UMS brings in the heavyweights at Karowe in Botswana

31 August 2021 – United Mining Services (UMS) is bringing in the heavyweight shaft sinkers at the Karowe Diamond mine in Botswana.

With a team comprising some of the most experienced professionals in shaft sinking, United Mining Services (UMS) is gearing up for the pre-sinking of two shafts for the Karowe Underground Mine Expansion Project (UGP) in Botswana.

Following the completion of the feasibility study for the Karowe UGP, UMS was appointed by Lucara Botswana and JDS Energy & Mining in October 2019 to engineer and design the shaft sinking of the production shaft (8.5m in diameter), and the ventilation shaft (6m diameter), both reaching a depth of about 750m below surface.

Lucara Diamond’s 100% owned Karowe mine is one of the world’s leading producers of large, high quality, Type IIA diamonds. Fully commissioned in 2012, Karowe (which means ‘precious stone’ in the local language) is an open pit mine with operations until 2026. The UGP will extend Karowe’s Life of Mine (LoM) to at least 2040. At the end of 2020, Karowe’s total Probable Mineral Reserve is estimated at 53.9 Million tonnes (Mt) containing 7.4 million carats including stockpiles.

A prolific diamond producer

According to Lucara, the Karowe mine remains one of the best producing mines of high quality +10.8 carat diamonds, having yielded five of the 10 largest diamonds in recorded history and is the only mine to have recovered three diamonds greater than 1 000 carats. As recently as July 2021, Lucara announced the recovery a 62.7-carat fancy pink diamond from Karowe – the largest fancy pink gem to be recovered in Botswana, and one of the world’s largest rough pink diamonds on record.

Dr Pieter Louw, Group Executive Project Services at UMS and UMS’s project manager, explains that the two shafts at Karowe will be blind sunk using conventional drill and blast techniques.

Dr. Louw has a long history in underground mining and shaft sinking, having worked for major players in the mining and engineering sectors. He was involved in the De Beers Venetia Underground Project feasibility study as well as a number of other feasibility projects for mines that are now in development or have already started production.

“The production and ventilation shafts will both have equipment installed to pre-sink to a shaft depth of 100m if required to accommodate the main sink shaft equipment. The pre-sink phase also allows the sinking process to commence as soon as possible while the main sink infrastructure is being fabricated and installed,” says Dr. Louw.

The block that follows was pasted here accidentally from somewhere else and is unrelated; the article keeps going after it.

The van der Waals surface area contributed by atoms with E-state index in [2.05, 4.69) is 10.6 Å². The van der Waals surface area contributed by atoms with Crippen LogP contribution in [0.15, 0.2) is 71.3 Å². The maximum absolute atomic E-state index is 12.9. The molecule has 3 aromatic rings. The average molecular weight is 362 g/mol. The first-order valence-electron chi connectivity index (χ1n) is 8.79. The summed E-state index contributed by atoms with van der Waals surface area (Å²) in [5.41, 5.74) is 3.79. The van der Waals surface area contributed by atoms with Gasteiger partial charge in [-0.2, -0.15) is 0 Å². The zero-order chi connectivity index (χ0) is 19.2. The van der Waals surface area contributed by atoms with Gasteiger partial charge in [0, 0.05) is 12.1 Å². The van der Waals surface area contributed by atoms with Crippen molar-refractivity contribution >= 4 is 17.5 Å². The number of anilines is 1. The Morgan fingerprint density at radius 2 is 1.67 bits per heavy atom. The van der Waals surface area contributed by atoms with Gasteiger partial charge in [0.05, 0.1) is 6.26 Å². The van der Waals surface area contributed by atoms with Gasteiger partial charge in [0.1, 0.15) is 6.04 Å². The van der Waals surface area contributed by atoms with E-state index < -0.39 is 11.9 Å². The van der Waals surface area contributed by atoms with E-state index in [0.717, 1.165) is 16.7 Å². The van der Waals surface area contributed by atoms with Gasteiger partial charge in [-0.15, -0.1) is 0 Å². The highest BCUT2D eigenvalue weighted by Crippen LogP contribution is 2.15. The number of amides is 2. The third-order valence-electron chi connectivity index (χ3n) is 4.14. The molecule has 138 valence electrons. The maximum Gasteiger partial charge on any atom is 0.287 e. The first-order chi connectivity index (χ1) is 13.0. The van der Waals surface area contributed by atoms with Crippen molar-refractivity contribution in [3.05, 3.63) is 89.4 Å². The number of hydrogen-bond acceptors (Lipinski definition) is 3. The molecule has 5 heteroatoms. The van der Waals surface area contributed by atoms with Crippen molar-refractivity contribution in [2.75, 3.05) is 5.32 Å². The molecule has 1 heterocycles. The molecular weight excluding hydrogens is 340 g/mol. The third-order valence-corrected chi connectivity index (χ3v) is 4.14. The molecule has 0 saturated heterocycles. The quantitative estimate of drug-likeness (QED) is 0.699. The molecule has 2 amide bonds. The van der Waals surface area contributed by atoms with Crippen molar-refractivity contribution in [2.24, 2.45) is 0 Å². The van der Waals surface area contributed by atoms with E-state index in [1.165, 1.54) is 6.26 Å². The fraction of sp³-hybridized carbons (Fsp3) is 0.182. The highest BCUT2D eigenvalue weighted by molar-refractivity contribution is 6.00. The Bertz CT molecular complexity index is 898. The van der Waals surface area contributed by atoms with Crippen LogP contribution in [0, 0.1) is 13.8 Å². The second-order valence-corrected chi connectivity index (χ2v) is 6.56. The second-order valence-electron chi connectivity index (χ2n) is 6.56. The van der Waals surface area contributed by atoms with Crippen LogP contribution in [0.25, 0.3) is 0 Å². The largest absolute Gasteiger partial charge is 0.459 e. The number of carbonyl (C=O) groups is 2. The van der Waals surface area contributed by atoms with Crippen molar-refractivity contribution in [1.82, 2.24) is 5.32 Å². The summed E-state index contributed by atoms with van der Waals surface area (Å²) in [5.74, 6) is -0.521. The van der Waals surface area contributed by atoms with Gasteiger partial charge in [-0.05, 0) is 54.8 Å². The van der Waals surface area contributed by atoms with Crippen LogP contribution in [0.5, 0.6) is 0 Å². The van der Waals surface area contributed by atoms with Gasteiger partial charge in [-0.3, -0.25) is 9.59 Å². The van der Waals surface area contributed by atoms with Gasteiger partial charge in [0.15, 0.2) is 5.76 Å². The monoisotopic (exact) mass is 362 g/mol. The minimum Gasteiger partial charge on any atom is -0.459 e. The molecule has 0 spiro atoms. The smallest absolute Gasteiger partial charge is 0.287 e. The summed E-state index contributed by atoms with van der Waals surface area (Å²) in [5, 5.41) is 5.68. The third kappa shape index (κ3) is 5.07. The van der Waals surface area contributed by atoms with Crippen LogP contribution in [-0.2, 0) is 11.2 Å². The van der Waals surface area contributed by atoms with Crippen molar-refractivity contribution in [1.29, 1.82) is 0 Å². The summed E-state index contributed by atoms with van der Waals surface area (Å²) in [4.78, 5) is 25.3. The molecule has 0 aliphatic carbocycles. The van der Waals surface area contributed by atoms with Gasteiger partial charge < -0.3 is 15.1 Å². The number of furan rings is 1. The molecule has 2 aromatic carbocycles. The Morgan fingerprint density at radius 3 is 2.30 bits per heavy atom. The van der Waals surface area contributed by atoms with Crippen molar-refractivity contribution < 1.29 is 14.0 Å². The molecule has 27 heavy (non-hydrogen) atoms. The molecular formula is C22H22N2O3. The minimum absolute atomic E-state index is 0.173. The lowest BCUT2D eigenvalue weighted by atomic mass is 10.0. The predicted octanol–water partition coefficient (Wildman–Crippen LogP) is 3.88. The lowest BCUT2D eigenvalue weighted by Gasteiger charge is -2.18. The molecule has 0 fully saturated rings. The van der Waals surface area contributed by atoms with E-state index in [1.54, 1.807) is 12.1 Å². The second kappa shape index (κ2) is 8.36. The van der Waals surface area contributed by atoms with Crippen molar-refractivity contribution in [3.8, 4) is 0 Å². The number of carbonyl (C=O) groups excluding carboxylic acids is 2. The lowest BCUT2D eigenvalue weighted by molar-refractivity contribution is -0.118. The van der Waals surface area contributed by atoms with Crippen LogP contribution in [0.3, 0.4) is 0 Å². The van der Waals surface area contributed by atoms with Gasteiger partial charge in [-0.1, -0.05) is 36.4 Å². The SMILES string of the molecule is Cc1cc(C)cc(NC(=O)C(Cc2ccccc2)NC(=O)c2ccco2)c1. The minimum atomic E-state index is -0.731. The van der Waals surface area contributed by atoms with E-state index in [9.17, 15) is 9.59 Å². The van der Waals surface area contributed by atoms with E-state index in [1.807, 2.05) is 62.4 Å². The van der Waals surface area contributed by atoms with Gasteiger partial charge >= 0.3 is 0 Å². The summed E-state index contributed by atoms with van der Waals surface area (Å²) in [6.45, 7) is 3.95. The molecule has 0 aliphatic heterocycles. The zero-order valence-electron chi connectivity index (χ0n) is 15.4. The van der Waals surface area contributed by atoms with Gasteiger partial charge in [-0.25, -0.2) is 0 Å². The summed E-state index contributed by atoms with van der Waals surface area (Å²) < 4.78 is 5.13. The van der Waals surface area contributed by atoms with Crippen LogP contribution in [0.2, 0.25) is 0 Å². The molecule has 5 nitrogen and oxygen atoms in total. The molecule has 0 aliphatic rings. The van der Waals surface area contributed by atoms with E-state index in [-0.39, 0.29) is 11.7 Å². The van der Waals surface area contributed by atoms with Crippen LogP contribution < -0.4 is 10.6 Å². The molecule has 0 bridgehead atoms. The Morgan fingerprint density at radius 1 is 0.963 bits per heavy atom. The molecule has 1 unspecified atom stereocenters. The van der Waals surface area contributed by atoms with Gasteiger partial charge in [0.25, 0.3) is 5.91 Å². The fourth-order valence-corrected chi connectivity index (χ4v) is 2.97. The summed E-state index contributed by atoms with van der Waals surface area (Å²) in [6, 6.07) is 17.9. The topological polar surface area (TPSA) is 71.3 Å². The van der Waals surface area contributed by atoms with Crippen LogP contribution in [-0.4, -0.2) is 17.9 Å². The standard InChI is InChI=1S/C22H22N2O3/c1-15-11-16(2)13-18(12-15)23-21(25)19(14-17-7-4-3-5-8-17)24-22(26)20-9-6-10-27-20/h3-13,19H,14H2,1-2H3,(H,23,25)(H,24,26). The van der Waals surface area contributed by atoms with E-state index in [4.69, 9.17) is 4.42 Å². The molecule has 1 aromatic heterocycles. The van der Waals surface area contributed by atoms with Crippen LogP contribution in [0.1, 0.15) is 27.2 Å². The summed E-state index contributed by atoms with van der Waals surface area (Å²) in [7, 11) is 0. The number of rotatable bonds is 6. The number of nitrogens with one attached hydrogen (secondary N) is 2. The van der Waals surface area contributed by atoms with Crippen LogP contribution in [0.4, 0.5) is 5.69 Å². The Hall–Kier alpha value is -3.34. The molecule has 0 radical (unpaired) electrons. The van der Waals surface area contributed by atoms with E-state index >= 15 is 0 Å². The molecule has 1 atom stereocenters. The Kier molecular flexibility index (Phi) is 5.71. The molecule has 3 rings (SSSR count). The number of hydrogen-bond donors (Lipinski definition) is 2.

Pre-sink to commence soon

The new underground mine’s production shaft will have an A-frame type headgear, which will hoist 21-tonne payload skips, and will have a single drum auxiliary winder for people movement, and a man/material winder with counterweight and a big cage to service the underground.

UMS has refurbished four winders which will be going to the mine for shaft sinking, including two stage winders and two Kibble winders. The company also purchased and refurbished Scotch derrick winder cranes which will be used for the pre-sink.

Louw says that UMS is in the process of mobilising up to 170 people to site for the pre-sink, which is expected to commence at the end of August and will take between 8 and 12 months to achieve changeover ready for the start of the main sink. The main sink will take another two years after that, ready for mine development to commence in 2024, and full underground operations in 2026.

To make sinking safer, Louw says that UMS has adopted different sinking methodologies and equipment to be used at Karowe.

“In the past, we used to sink with cactus grabs which needed people in the bottom. We are now using vertical shaft muckers and are buying state-of-the-art jumbo drill rigs to drill at the bottom. We’re doing inline work as opposed to concurrent work with people working at the bottom.”

He adds that as part of its safety management plan, UMS has established a training centre on site at Karowe that facilitates inductions and training of local operators on the various equipment. The company is constructing a mock-up training tower on the surface to train operators on vertical shaft muckers and will have a similar training simulator for excavator operators.

With prospects of more open-cast mines transitioning to underground in Botswana, the local community stands to benefit from obtaining specialised skills related to shaft sinking.

Louw says that UMS is fully established in Botswana and has partnered with Botswana Investment and Trade Centre to ensure that the project work permits run smoothly. Furthermore, the UMS design engineers are registered with the Botswana certification boards and can sign off all engineering designs and drawings for the project.

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